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7.3.8.6 Example of Application of potential ϕ

7.3.8.6.1 Revision:

  The total ϕ at a point in a field due to two or more source masses is the scalar addition of the individual ϕ due to each mass at that point, i.e.  .
ϕtotal = ∑ϕ

Similarly, since PE = U = mϕ

PE total = m ϕ

Showing how the gravitational potential varies between the surface of the Moon and the surface of the Earth along the line joining the centres.


ϕ1 = Gravitational potential due to Moon

ϕ2 = Gravitational potential due to Earth



ϕtotal = ϕ12 = Net gravitational potential along the line of centres is equal to the sum of the gravitational potentials due to the Earth and Moon

7.3.8.6.2 Escape Speed Is it true that 'what goes up must come down'? 

It is only accurate to say that 'what goes up may come down'.  There is a critical speed at which an object can be launched such that it can escape the Earth permanently.  Such a critical speed is termed as the escape speed.

7.3.8.6.2.1 Example Determine an expression for the escape speed, v, of a rocket of mass m launched from the surface of Earth of mass M and radius R.


By conservation of energy, assuming at r = ∞, the minimum speed is 0.

KEearth surface + PEearth surface = KE + PE

1 2 m v 2 + ( - G m M r e a r t h ) = 0 + 0

1 2 v 2 + ( - ( 6.67 x 1 0 -11 ) ( 6.0 x 1 0 24 ) 6.37 x 1 0 6 ) = 0 + 0

v = 1.12x104 m/s

Therefore, to escape from Earth, it implies that the projectile must have a minimum launch velocity of v = 1.12x104 m/s .





To understand the escape velocity concept, the following steps could be used as an inquiry approach to experience escape velocity in the context of the simulation.

  1. Un-check the M1 moon to remove the effects of the Moon
  2. Select from the drop-box menu the option Earth Surface view MoonEarth (Left to Right), and notice the test mass (red) is placed on the surface of the Earth on the right side.
  3. Key in on the vtest, velocity of the test mass (magenta) say -10000 m/s (negative as the velocity points to the left of the Cartesian coordinate system)), and click play to observe the effects of launching a projectile at this speed. You could record your observation as "unable to escape from Earth's gravity pull.

Similarly, design an experiment to discover the minimum theoretical speed to escape from Earth's pull.

Can you conclude that any velocity lesser than v = 1.12x104 m/s cannot allow the projectile to escape from Earth's pull?

Can you conclude that any velocity greater than vescape Earth = 1.12x104 m/s allow the projectile to escape from Earth's pull?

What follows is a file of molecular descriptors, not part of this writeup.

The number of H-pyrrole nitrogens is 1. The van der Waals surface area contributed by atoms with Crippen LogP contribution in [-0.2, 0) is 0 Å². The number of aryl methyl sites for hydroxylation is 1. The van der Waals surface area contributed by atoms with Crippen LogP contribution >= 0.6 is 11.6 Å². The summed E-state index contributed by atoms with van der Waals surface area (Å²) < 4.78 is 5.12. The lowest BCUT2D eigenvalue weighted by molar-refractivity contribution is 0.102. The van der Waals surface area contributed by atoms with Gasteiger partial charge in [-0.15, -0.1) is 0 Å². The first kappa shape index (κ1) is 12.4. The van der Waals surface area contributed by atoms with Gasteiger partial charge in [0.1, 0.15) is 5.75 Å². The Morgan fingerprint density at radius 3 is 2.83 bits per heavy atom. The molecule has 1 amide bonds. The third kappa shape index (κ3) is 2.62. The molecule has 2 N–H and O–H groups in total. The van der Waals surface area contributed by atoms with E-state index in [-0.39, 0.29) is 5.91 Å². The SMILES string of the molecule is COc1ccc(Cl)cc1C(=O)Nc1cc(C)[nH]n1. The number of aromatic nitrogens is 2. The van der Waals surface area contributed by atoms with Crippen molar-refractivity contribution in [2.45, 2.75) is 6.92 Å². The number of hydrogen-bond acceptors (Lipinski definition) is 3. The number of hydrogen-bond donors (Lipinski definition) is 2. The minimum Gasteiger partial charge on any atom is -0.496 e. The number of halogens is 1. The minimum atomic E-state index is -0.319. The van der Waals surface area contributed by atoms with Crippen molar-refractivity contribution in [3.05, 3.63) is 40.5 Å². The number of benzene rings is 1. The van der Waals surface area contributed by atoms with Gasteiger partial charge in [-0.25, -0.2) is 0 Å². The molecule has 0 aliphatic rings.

Similarly,  you can derive the theoretical escape velocity from Earth's Moon surface and test it on the simulation.
Answer: vescape Moon=2400 m/s


Given that root-mean-square speed is the measure of the speed of particles in a gas that is most convenient for problem solving within the kinetic theory of gases,  is given by v r m s = ( 3 R T M m )

Given molar gas constant R = 8.31 J K−1 mol−1, molar mass of water is Mm H20 = 18x10-3 kg/mol , T is temperature in Kelvin, using the minimum theoretical speed from Moon, suggest the surface temperature of Moon at some point in its history which resulted in the Moon's surface not having water now.

T = 4.2x103 K

With this limited information, this data seems to suggest at some point of Moon's history, it could have been very hot (T = 4.2x103 K) which causes water molecules to escape then. As the Moon cools, not enough water molecules was able to form on the Moon's surface to form oceans like what we have on Earth.

7.3.8.6.3 Model ϕ

  1. Run Sim
  2. http://iwant2study.org/ospsg/index.php/63

 

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Software Requirements

SoftwareRequirements


Android iOS Windows MacOS
with best with Chrome Chrome Chrome Chrome
support full-screen? Yes. Chrome/Opera No. Firefox/ Samsung Internet Not yet Yes Yes
cannot work on some mobile browser that don't understand JavaScript such as.....
cannot work on Internet Explorer 9 and below

 

Credits

lookang (This email address is being protected from spambots. You need JavaScript enabled to view it.); andrew duffy

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http://iwant2study.org/lookangejss/02_newtonianmechanics_7gravity/ejss_model_gravity11/gravity11_Simulation.xhtml 

Versions:

  1. http://iwant2study.org/lookangejss/02_newtonianmechanics_7gravity/ejs/ejs_model_GFieldandPotential1Dv7EarthMoon.jar by Todd TimberLake and lookang Java version

Resources

 

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